• Test different languages, don't get stuck on one. Pick one functional, one object-oriented language, you will learn from each.
  • Stick to a language until you master it completely (contradictory yeah I know). When you will want to create mockups, begin with this language, at least you will be able to work fast.

Above all, read, read, read, and apply, apply, apply, create your own stuff and push forward for more optimized code, better standards, and whatever the language you choose, try to push it to the max. And don't listen to the "don't reinvent the wheel" thing. DO reinvent the wheel, just not when you are working for a client. If you are on a professional project, use whatever you can to make it work. But on your personal projects, build everything from the ground up. Then look up the source of similar projects and see how they did it.

Then throw everything away because what you did is most likely going to be crap the first 100 times. Rinse and repeat.

Practice makes somewhat better, after a few years (2 to 4), you should be able to manage even a very large project by yourself. But you have to be wanting to do it from day one. If you only try to build little stuff for 4 years, you won't get there.

Try to manage to have a life beside all that, because fresh air, friends and going out make it all better.

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What you're talking about are the concepts of Software Engineering. It's difficult to really condense all you need to know into a single SO comment, when there are series of books written on the subject and it is indeed a field of its own. Here's some books you can look into to get you started, and coupled with your education should set you on the right path:

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There are different kind of complexity, usually two types, a complexity caused by the addition of stuff that doesn't strictly belongs to our purpose or the nature of what are you doing ( like when you add some lines of code later on just to add some functionality that you didn't have planned to give to your app ), and what is usually called "the complexity of engineering" that means that the system that you have to design probably requires a lots of elements and many connections between those just to run.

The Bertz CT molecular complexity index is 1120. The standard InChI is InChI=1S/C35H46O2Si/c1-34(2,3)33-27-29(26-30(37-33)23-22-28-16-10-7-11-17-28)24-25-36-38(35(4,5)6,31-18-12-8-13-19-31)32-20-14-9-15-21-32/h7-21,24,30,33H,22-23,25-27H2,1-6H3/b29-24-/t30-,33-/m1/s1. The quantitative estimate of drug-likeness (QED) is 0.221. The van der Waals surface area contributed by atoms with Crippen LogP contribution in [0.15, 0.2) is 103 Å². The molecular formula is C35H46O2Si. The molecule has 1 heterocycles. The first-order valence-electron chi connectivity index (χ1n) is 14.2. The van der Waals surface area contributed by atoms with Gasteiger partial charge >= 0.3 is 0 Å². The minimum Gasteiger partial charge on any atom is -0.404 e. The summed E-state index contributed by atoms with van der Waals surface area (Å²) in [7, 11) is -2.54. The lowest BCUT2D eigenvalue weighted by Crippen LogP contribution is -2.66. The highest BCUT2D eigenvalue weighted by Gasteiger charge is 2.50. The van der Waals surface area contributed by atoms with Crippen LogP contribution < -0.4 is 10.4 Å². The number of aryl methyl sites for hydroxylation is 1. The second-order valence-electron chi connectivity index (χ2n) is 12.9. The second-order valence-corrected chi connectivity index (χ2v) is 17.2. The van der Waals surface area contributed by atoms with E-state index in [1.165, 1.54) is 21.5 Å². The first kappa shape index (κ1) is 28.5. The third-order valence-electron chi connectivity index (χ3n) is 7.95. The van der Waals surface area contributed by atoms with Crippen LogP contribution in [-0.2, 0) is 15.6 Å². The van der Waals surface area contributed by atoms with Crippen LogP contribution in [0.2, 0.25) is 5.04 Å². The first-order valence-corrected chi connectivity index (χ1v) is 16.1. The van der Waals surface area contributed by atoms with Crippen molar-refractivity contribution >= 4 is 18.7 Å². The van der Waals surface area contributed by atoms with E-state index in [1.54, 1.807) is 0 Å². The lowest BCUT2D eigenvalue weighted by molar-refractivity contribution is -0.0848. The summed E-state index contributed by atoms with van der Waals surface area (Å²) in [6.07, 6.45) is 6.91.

The thing is that you can't really face this kind of problems without a solid base that only a college degree can give to you. We are talking about an intensive use of the math, basic and high level notions about both the hardware and the software.

What you can easily understand is the use of some good companion like the UML language that is really useful and powerfull especially during the design process, without talking about any specific languages you just can have a big picture in front of you. Other good things are the versioning systems like Mercurial and Git that are especially used when you are working in team with other people, you can also browse every IDE is made for your language and decide what is the most appropriate for your needs.

But this are only tips, you have to build your know-how reading some books and applying something in the real world, a good book for a start can be one about algorithms and data structure.

A good language to start from is Java, a good Java project with a good design can be Android with its own system classes; try to learn Java and analyze the design of this big project in UML to begin to understand what it's like to design a very big project and what you have to care about. The design it's all about how different languages can have the same business logic and what the user is allowed to know and do, and with some languages you also have to care about some performance issues but this is something that you can learn in a college not on the internet.

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There's a lot of wandering generalities here, each with their grain of truth, but I wonder if you've ever actually worked on a large application? –  Robert Harvey Nov 25 '11 at 5:51